JPMorgan Chase Military Mortgage Lawsuit Reaches Settlement

The class action lawsuit filed by Marine Corps Capt. Jonathan Rowles, who charged that the bank failed to reduce the interest rate on his mortgage. Read: Chase Bank Apologizes for Military Mortgage Mistakes A federal investigation revealed that JPMorgan had overcharged nearly 6,000 active military personnel while 18 military homes were foreclosed upon. Under the settlement agreement filed April 21 in U.S. District Court in Beaufort, S.C., and awaiting court approval, JPMorgan will pay $12 million to approximately 6,000 service members while another $15 million will be allocated for individual damages. JPMorgan has already made $6 million in payments to affected military service members and the bank will set aside another estimated $6.4 million for additional payments to borrowers who may have been subjected to wrongful foreclosures. Additionally, JPMorgan will pay $8 million for legal fees and costs incurred by affected military personnel involved in the class action lawsuit. We are sorry and regret the mistakes our firm made on mortgages for members of the military, and wed like to thank Capt.
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JPMorgan Settles Military Mortgage Suits for $56 Million

The lender has agreed to return houses that have been improperly foreclosed upon and not yet sold and to pay fair market value for those already auctioned off, according to the filing. It also will forgive any remaining mortgage debt of military borrowers who were protected by the law and mistakenly foreclosed upon. JPMorgan officials said in todays statement theyve already made $6 million in payments to military borrowers who were overcharged. Under the settlement, the bank also will provide an estimated $6.4 million in additional benefits to soldiers who may have been subjected to wrongful foreclosure practices. Finally, the company will pay $8 million in legal fees for Rowles and other affected military personal who sued over the mishandled mortgages, according to court filings. Judge Must Approve U.S.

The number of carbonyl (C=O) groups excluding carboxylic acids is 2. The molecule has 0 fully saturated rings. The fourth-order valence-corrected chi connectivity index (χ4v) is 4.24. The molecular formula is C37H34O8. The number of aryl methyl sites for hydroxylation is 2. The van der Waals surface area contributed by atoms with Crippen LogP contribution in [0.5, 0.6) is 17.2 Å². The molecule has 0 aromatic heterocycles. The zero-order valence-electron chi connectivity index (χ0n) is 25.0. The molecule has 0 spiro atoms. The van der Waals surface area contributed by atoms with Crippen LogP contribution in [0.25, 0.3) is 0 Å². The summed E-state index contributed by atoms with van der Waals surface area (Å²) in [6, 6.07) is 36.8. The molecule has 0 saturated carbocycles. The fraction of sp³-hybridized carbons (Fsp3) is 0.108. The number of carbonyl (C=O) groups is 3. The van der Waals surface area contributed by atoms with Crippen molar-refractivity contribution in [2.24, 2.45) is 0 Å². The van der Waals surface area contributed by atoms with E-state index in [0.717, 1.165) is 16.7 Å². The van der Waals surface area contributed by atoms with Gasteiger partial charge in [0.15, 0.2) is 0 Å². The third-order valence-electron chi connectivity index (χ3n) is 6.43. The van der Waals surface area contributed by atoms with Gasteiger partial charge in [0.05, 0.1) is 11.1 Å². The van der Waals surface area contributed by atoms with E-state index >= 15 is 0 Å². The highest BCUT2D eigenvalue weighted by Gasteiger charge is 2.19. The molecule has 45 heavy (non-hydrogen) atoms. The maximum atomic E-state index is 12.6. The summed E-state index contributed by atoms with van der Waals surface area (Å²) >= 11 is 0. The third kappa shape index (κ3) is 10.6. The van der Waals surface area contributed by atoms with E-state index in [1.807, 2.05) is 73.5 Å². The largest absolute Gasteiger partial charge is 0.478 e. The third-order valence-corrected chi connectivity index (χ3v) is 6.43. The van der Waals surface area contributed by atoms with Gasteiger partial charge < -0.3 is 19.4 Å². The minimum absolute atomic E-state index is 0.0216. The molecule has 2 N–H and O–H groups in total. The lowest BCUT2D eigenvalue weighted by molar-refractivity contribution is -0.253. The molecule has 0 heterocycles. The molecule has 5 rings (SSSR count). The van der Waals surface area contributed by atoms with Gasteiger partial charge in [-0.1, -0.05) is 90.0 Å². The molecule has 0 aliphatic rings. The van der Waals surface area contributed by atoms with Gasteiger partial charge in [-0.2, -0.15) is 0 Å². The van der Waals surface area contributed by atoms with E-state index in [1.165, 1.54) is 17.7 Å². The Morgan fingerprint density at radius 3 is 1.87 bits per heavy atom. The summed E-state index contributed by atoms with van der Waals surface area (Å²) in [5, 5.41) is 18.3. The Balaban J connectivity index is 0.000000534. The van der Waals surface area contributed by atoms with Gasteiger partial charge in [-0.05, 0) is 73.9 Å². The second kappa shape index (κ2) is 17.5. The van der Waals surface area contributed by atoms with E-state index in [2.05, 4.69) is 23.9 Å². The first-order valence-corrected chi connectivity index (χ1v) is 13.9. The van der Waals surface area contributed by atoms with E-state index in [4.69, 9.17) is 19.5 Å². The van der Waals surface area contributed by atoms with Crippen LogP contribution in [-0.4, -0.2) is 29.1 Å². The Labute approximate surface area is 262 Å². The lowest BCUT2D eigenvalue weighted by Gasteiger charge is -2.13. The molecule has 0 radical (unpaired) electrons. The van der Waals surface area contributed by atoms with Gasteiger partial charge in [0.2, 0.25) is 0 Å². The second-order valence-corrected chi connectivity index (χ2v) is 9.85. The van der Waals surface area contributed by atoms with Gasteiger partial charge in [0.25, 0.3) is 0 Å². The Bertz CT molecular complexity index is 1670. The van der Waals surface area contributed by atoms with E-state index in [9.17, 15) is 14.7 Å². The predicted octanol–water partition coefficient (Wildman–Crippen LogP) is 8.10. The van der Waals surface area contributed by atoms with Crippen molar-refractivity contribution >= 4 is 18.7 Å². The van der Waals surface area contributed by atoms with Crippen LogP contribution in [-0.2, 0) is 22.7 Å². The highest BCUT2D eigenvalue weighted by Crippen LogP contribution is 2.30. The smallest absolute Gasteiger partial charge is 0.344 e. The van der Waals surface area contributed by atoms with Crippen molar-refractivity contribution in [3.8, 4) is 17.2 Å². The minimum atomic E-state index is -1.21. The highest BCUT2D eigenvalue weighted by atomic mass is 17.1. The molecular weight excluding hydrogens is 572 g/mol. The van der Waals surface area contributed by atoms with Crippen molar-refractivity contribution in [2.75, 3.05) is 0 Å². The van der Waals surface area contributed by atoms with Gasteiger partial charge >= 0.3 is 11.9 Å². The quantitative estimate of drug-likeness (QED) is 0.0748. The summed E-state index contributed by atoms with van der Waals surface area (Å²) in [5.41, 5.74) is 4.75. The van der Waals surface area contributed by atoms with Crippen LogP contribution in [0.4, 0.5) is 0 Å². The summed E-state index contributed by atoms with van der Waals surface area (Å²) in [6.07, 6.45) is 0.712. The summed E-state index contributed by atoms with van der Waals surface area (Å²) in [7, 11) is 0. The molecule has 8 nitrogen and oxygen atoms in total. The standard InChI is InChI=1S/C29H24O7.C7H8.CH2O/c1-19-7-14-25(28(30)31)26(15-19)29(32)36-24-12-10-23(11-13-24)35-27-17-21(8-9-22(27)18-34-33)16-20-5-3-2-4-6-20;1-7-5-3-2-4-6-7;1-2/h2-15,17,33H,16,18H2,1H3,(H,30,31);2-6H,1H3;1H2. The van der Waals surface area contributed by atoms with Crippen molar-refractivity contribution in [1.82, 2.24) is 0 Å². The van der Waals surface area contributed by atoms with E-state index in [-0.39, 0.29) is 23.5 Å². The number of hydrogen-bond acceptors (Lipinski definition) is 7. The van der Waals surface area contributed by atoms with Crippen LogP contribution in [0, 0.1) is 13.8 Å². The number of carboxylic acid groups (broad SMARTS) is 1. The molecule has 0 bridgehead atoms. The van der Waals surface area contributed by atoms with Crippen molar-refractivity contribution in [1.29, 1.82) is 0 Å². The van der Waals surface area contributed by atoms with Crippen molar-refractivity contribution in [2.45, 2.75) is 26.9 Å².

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How the U.S. mortgage settlement can help military members

The official watchdog of this settlement, Joseph Smith, reminded military members and veterans this week that the mortgage deal, which settled allegations of foreclosure abuses, has special provisions for them. The message is a particularly important one for San Diego County, a community of roughly 260,000 veterans, according to the county . “Service members, veterans and their families make daily sacrifices and dedicate their lives to protect all Americans, and its our nations responsibility to help protect their best interests,” said the Office of Mortgage Oversight in its outreach letter. The veterans mortgage settlement: Helps service members whose foreclosures, going back to Jan. 1, 2006, violate the Servicemembers Civil Relief Act , a federal law that protects active members of the armed forces in situations such as foreclosures, rent and mortgage rates. The restitution amount is lost equity, interest and $116,785. Requires lenders to provide restitution to service members who were overcharged interest in their mortgages.
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